The control center regulates the blood levels of many hormones. Among these is adrenaline, released by the adrenal medulla. The adrenal medulla often operates in concert with the sympathetic nervous system, and the two together are sometimes viewed as one system, the "sympatho-adrenal axis". Thus we might instinctively guess that sympathectomy could somehow affect adrenaline levels in the blood, even without an obvious direct connection. This guess would prove to be correct, as ETS has been shown to lower adrenaline levels in the blood (see Nakamura 2002, 2005).
Effects of ETS on Plasma Levels of Noradrenaline and Adrenaline at Baseline and at Submaximal Exercise.
*p<0.05 vs before ETS; **p<0.01 vs before ETS.
Noradrenaline is released by sympathetic nerve terminals, so it is not surprising that blood levels of this catecholamine are reduced. However, most adrenaline is released into the bloodstream by the adrenal medulla, which is not directly affected by ETS. However, the adrenal medulla is part of the sympatho-adrenal axis, under the control of the hypothalamus, as discussed earlier. Dr. Nakamura had reported back in 1998 that ETS increases the blood level of a peptide called "atrial natriuretic peptide". So in the 2002 exercise paper he theorizes as to how this might offer clues to the mysterious low adrenaline levels:
"The sympathetic ganglion is not a simple relay station but a site modulated by short inter-neurons and a variety of neurotransmitters and receptors. Therefore, [T2-T3] ETS might have modified the sympathetic regulation of adrenaline secretion from the adrenal medulla. [T2-T3] ETS increases the plasma level of atrial natriuretic peptide, which has widespread sympatholytic activity. [T2-T3] ETS might have influenced the amount of adrenaline secreted from the adrenal medulla via changes in humoral factors such as atrial natriuretic peptide."(Nakamura 2002)Nakamura subsequently conducted a study on atrial natriuretic peptide (ANP) and brain natriuretic peptide (BNP), and concluded "The plasma concentrations of ANP and BNP increased after ETS, independent of hemodynamic changes, and apparently because of the release of the inhibitory effects of the cardiac sympathetic nerves on natriuretic peptide secretion." (Nakamura 2005)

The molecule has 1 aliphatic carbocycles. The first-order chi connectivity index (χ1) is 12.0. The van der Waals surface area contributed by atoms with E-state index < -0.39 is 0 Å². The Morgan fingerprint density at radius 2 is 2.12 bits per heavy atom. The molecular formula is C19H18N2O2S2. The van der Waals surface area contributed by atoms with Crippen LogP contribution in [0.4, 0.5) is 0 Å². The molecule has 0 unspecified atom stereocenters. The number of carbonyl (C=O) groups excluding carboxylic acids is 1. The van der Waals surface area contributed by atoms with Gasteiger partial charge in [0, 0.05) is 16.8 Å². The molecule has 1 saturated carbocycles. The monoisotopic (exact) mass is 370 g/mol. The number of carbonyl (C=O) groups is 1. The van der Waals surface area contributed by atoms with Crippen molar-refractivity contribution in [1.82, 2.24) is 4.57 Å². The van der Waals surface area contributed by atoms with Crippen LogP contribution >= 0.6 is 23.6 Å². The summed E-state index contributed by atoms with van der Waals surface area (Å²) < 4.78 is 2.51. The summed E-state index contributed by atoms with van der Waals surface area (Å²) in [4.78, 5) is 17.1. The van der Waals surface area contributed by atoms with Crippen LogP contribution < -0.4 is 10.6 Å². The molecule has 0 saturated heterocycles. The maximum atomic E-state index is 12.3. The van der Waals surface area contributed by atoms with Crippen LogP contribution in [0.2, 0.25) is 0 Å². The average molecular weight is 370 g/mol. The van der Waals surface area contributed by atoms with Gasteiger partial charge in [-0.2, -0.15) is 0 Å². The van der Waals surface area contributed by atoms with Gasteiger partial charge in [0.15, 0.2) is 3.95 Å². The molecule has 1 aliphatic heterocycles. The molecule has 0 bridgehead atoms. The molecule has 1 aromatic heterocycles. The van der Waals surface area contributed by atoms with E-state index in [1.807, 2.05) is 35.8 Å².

In other words, normally, the SNS inhibits the production of these peptides, so ETS surgery logically would cause them to increase. In turn, the peptides normally inhibit adrenaline production, so the increase in peptides brought on by ETS would further inhibit adrenaline production. Whatever the mechanism, it is now empirically confirmed that ETS surgery lowers blood levels of adrenaline. This could certainly help explain the "lowered alertness" and "chronic fatigue" reported so prevalently in the oral histories. Lowered alertness is also directly reported in empirical literature,, as we shall see in the section on mental functioning.
Prediction: Thoracic sympathectomy will lower catecholamine levels in the blood.
Empirical Status: Confirmed.